TECH
07/08/2013 07:31 am ET | Updated Jul 08, 2013

Twitter Bots Have No Trouble Fooling You, Getting More Influence Than Oprah

According to her Twitter bio, Carina Santos is a blonde, female journalist based in Rio de Janeiro who works with Globo, a 24-hour news channel in Brazil. She sends around 50 tweets per day on the top news of the moment -- from sports scores to celebrity gossip -- to her nearly 700 followers. Twitalyzer, a social media analytics firm, judged her to be nearly as influential an online personality as Ryan Seacrest.

There’s only one problem: Santos, or @Scarina91, is also a bot.

"She" was created in 2011 by a team of researchers in the computer science department at Brazil's Federal University of Ouro Preto, which sought to gauage how easily services that measure influence on Twitter could be manipulated.

They found the services were easily duped, and also discovered that many human beings were tricked into thinking @Scarina91’s newsy updates were coming from an actual person.

Social media marketing firms, such as Klout, promise they can help companies identify influential individuals online who can then be targeted with special offers, discounts or promotions in a bid to help build awareness for a brand’s services. The study’s recently released findings, which support ongoing criticism of influence-rating firms, suggest the social media analytics experts are getting manipulated by bots, which in turn could allow scammers to take advantage of freebies from marketers.

“It’s easy to infiltrate Twitter with a robot and make it influential,” said Fabrício Benevenuto, an associate professor of computer science at the Federal University of Minas Gerais and co-author of the study, titled "You Followed My Bot! Transforming Robots Into Influential Users In Twitter."

“Our trust of these kinds of rankings can be dangerous," he added. "Our paper highlights that it’s important to rethink what are the best metrics to measure influence on Twitter.”

Benevenuto and his collaborators set up two Twitter bots designed to test the accuracy of influence scores calculated by two firms, Twitalyzer and Klout. @Scarina91, the fake journalist, followed 2,000 people, then unfollowed any users who did not follow “her” back. The bot was set up to tweet about the most popular news topics featured on Globo’s site, and the tweets were automatically generated by a system that regurgitated other users’ tweets, ensuring her Twitter stream looked believably human. The second bot, @Fepessoinhas2, merely tried to attract followers by following other accounts at random, until it had reached the then-imposed maximum of 2,000 followed users.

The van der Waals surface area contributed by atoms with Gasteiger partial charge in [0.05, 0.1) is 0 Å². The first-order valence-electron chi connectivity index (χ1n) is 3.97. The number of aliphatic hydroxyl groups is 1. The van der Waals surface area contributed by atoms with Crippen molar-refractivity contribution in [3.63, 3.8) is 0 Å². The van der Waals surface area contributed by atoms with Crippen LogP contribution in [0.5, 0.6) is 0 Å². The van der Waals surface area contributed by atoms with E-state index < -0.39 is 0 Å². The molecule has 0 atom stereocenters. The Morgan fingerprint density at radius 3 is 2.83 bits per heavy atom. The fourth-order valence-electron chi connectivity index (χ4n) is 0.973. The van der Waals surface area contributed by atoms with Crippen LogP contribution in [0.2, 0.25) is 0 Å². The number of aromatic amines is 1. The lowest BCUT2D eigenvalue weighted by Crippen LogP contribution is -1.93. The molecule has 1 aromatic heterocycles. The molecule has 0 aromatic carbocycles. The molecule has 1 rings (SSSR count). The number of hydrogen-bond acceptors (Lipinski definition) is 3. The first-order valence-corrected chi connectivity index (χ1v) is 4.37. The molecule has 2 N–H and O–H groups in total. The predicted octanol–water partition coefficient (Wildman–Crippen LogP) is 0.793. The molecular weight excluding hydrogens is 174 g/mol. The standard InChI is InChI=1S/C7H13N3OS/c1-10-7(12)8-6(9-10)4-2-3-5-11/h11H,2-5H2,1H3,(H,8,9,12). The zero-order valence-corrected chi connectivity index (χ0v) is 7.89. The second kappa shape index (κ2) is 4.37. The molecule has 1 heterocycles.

The researchers monitored the two bots for 90 days between September and December 2011, then measured their respective influence. @Scarina91 and @Fepessoinhas2 earned Klout scores of 41.8 and 18, respectively, and Twitalyzer scores of 86 and 9, respectively. This put the @Scarina91 bot in the company of influential Twitter users like Seacrest (influence score: 86), Conan O’Brien (88), the Dalai Lama (75) and President Barack Obama (83), according to Twitalyzer’s March 2011 rankings of those personalities. Tweeters like Bill Gates (54), Oprah Winfrey (40), New Gingrich (13) and Justin Bieber (67) trailed the bot in influence. (The bots' scores were calculated several months after the well-known figures' scores, during which time Twitalyzer may have adjusted its algorithm to lower or raise some users' scores).

“Our results show that it is possible to become influential using very simple strategies, suggesting that these systems should review their influence score algorithms to avoid accounting with automatic activity," Benevenuto and his co-authors concluded in their paper.

Twitalyzer did not respond to a request for comment. Klout's chief executive, Joe Fernandez, defended his company’s results, noting that Klout correctly assigned the bots a relatively low score and that the company takes into account more than 400 different signals in calculating influence. He also maintained that some bots, like AccuWeather's robot, which posts weather updates, can actually be helpful for people.

“The average Klout Score is in the mid-forties, so I think the fact that these two accounts have low scores shows our system is working,” Fernandez said in an email.

In comparison to its rankings in 2011, Klout currently assigns @Scarina91 and @Fepessoinhas2 influence scores of 38 and 19, respectively. Twitalyzer, which appears to have revised its ranking system, awards both @Scarina91 and @Fepessoinhas2 a score of .1, though Obama’s own score has slid by 53 points to 30.

Perhaps even more surprising than the scores is just how well @Scarina91 seems to have fooled other humans on Twitter -- a sign, perhaps, of the highly formulaic style of many Twitter feeds.

Though some of her followers may have been bots themselves, @Scarina91 appears to have been a hit with her fellow Twitter users, receiving 94 retweets and 109 "@" replies, or mentions, during the 90 days the researchers monitored her activity.

Even a professor seems to have been tricked by the bot: A tweet from @Scarina91 in June of this year elicited a chuckle and reply from a Twitter user identifying himself as president of the teacher’s association at Brazil’s University of Rio Grande do Norte.

“We noted that some [Twitter users] with verified profiles, some real users, retweeted or even said ‘thanks’ to our robot," Benevenuto noted. "Maybe the problem is not with the scores themselves, but with Twitter. It's just so easy to infiltrate."

CORRECTION: A previous version of this story incorrectly stated Fabrício Benevenuto's place of employment. He is an associate professor at the Federal University of Minas Gerais.

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